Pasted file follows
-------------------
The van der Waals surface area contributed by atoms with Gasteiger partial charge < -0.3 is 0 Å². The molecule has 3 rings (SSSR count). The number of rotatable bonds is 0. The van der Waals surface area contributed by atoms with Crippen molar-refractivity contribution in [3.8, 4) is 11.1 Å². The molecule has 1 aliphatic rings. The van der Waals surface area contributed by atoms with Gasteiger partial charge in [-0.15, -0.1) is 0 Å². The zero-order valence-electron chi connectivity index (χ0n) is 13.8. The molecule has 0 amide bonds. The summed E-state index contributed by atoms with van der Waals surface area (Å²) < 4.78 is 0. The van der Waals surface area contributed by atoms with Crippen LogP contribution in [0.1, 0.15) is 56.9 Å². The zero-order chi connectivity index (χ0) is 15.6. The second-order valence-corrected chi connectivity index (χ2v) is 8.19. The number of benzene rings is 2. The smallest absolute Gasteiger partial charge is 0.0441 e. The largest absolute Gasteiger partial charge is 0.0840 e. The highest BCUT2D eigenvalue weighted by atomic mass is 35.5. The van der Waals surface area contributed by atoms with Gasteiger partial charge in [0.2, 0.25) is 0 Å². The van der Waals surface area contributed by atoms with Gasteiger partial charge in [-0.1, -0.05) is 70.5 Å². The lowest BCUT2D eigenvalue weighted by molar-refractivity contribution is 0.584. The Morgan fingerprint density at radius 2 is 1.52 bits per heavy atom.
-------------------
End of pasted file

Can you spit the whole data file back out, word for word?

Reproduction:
The van der Waals surface area contributed by atoms with Gasteiger partial charge < -0.3 is 0 Å². The molecule has 3 rings (SSSR count). The number of rotatable bonds is 0. The van der Waals surface area contributed by atoms with Crippen molar-refractivity contribution in [3.8, 4) is 11.1 Å². The molecule has 1 aliphatic rings. The van der Waals surface area contributed by atoms with Gasteiger partial charge in [-0.15, -0.1) is 0 Å². The zero-order valence-electron chi connectivity index (χ0n) is 13.8. The molecule has 0 amide bonds. The summed E-state index contributed by atoms with van der Waals surface area (Å²) < 4.78 is 0. The van der Waals surface area contributed by atoms with Crippen LogP contribution in [0.1, 0.15) is 56.9 Å². The zero-order chi connectivity index (χ0) is 15.6. The second-order valence-corrected chi connectivity index (χ2v) is 8.19. The number of benzene rings is 2. The smallest absolute Gasteiger partial charge is 0.0441 e. The largest absolute Gasteiger partial charge is 0.0840 e. The highest BCUT2D eigenvalue weighted by atomic mass is 35.5. The van der Waals surface area contributed by atoms with Gasteiger partial charge in [0.2, 0.25) is 0 Å². The van der Waals surface area contributed by atoms with Gasteiger partial charge in [-0.1, -0.05) is 70.5 Å². The lowest BCUT2D eigenvalue weighted by molar-refractivity contribution is 0.584. The Morgan fingerprint density at radius 2 is 1.52 bits per heavy atom.